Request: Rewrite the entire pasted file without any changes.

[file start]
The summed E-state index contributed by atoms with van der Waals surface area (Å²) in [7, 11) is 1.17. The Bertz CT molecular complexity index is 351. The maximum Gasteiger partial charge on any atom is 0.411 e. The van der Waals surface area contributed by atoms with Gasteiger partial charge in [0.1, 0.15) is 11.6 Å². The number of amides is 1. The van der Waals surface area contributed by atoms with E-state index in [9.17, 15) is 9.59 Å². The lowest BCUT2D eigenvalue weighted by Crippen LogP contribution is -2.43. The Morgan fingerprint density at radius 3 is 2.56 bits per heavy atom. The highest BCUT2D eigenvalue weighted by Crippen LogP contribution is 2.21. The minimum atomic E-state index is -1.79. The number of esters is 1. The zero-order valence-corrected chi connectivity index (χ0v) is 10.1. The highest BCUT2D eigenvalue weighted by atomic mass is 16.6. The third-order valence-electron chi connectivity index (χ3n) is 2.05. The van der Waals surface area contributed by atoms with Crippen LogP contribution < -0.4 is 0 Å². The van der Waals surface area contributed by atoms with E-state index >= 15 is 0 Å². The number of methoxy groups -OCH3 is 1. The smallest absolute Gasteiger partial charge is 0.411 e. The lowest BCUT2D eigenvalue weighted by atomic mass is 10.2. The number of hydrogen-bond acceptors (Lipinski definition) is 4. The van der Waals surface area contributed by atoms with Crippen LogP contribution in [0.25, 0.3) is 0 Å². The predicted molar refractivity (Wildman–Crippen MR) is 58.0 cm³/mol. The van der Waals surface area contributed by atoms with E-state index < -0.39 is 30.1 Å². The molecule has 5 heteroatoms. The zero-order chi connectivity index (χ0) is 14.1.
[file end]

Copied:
The summed E-state index contributed by atoms with van der Waals surface area (Å²) in [7, 11) is 1.17. The Bertz CT molecular complexity index is 351. The maximum Gasteiger partial charge on any atom is 0.411 e. The van der Waals surface area contributed by atoms with Gasteiger partial charge in [0.1, 0.15) is 11.6 Å². The number of amides is 1. The van der Waals surface area contributed by atoms with E-state index in [9.17, 15) is 9.59 Å². The lowest BCUT2D eigenvalue weighted by Crippen LogP contribution is -2.43. The Morgan fingerprint density at radius 3 is 2.56 bits per heavy atom. The highest BCUT2D eigenvalue weighted by Crippen LogP contribution is 2.21. The minimum atomic E-state index is -1.79. The number of esters is 1. The zero-order valence-corrected chi connectivity index (χ0v) is 10.1. The highest BCUT2D eigenvalue weighted by atomic mass is 16.6. The third-order valence-electron chi connectivity index (χ3n) is 2.05. The van der Waals surface area contributed by atoms with Crippen LogP contribution < -0.4 is 0 Å². The van der Waals surface area contributed by atoms with E-state index >= 15 is 0 Å². The number of methoxy groups -OCH3 is 1. The smallest absolute Gasteiger partial charge is 0.411 e. The lowest BCUT2D eigenvalue weighted by atomic mass is 10.2. The number of hydrogen-bond acceptors (Lipinski definition) is 4. The van der Waals surface area contributed by atoms with Crippen LogP contribution in [0.25, 0.3) is 0 Å². The predicted molar refractivity (Wildman–Crippen MR) is 58.0 cm³/mol. The van der Waals surface area contributed by atoms with E-state index < -0.39 is 30.1 Å². The molecule has 5 heteroatoms. The zero-order chi connectivity index (χ0) is 14.1.